Football Zebras
CommentaryFootball officials in danger every time debris flies

Football officials in danger every time debris flies

A photo this past week from the Dallas Morning News (cover photo) illustrates the dangers of being an official. In Washington, a fan threw a full drink can on the field and it barely missed field judge Eugene Hall.

There have been many stories and accounts of fans throwing debris on the field at major sporting events, either because of general unruliness or because the fans disagreed with a call on the field.

What people may or may not realize, is that these projectiles can be dangerous or fatal. Thrown out of an upper deck, cans, bottles, coins, batteries and even snowballs can injure.

Major League Baseball umpire, Ed Montague, was cut on the face when a fan threw a coin at him. If that coin had hit him in the eye he could have lost that eye and lost his career.

There have been notable incidents of fans throwing things on the field during NFL games with officials as the target. During snowy football games, especially in Philadelphia and New York, fans have thrown snowballs at the officials. In 1995, a game between the New York Giants and the San Diego Chargers was almost halted due to unruly fans throwing snowballs — one knocked a Chargers’ staffer unconscious (video). While running off the field after the game, the fans barraged referee Ron Blum’s crew. Field judge Al Jury was so angry at the crowd, he extended his arm and gave the fans a parting gesture – and drew a league fine.

The most recent infamous act of fans targeting the officials happened in 2001 in Cleveland where Browns devotees littered the field with plastic beer bottles after a delayed replay review by referee Terry McAulay (video). The officials had to duck for cover while running off the field.

Armen Terzain knocked out after being hit by a bottle thrown from the stands.
Armen Terzain knocked out after being hit by a bottle thrown from the stands.

Fortunately McAulay’s crew didn’t report any injuries.

Fine, you tell me. No one has been hurt. Why are you making such a big deal out of this?

Flash back to 1975. The Dallas Cowboys and the Minnesota Vikings were playing in the divisional playoffs. The Cowboys completed what was later to be dubbed the Hail Mary touchdown pass to Drew Pearson to take the lead late in the game. After the ensuing kickoff, the Minnesota fans started throwing debris on the field as Vikings quarterback Fran Tarkington berated the officials. Field judge Armen Terzain was struck in the head by a whiskey bottle and knocked unconscious. Physicians treated Terzain and he walked off the field under his own power with his head heavily bandaged. He later required 11 stitches treat his wound. That incident prompted the NFL to ban glass bottles from being sold in its stadiums.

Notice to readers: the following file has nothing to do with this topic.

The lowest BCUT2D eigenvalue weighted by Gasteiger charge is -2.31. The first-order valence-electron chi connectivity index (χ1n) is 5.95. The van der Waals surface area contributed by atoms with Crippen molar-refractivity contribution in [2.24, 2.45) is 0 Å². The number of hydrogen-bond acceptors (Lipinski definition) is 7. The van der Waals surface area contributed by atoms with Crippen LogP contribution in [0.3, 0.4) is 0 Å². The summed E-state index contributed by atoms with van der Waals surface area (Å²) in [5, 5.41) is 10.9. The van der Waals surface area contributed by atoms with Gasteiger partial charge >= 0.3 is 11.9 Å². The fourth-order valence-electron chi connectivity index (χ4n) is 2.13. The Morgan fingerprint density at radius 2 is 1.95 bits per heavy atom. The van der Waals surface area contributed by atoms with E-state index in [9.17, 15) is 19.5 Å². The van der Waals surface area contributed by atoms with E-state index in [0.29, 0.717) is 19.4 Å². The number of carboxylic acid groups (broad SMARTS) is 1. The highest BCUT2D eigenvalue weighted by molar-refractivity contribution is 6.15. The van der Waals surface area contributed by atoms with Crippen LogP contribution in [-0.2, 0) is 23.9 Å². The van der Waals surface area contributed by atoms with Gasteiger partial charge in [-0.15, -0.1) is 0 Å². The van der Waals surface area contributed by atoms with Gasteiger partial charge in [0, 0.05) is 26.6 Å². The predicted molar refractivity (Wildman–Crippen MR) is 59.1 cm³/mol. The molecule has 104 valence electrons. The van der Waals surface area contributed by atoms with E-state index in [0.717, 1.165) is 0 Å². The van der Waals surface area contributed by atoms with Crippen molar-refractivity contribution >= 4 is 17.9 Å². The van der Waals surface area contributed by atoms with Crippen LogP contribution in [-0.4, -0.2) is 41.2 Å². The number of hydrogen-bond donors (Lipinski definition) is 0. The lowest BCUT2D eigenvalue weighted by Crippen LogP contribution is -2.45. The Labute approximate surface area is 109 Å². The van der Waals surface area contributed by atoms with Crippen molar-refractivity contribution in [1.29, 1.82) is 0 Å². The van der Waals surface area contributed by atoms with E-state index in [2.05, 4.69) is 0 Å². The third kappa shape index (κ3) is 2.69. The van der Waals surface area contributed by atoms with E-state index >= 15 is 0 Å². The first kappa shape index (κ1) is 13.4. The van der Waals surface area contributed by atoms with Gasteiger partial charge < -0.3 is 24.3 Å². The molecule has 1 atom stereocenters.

While glass bottles are mostly gone (unless fans sneak one past security), there are still several drink containers and other solid objects that can become dangerous projectiles. While not a glass bottle, if that drink container had hit Mr. Hall on the side of his head or the temple he could have been seriously injured or killed.

No matter how much you hate an official after a call against your team, it is not worth trying to hurt a fellow human being (and officials are human beings) by throwing projectiles at him or her.

Hopefully NFL security works with stadium security and the guilty party in Washington last week will be caught face a consequence.

Mark Schultz
Mark Schultz
Mark Schultz is a high school football official, freelance writer and journalist. He first became interested in officiating when he was six years old, was watching a NFL game with his father and asked the fateful question, "Dad, what are those guys in the striped shirts doing?"

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2 thoughts on “Football officials in danger every time debris flies

  1. When I was with the Oiler Radio Network in 1978, we played the Browns at the Mistake by the Lake. Late in the game, at the Dog Pound end of the field, Kenny Burrough caught a controversial TD for Houston. I was on the sideline waiting to go into the locker room for the postgame show. Fans began throwing whiskey bottles, by the dozens, out of the stands on to the field. The officials, fearing for their own safety as well as the players, moved the last five minutes of the game to the other end of the field, which was farther from the stands. When the team with the ball crossed the 50 yard line, the refs turned everything around so the ball went back the other way. It was a scary afternoon in Cleveland, to say the least.

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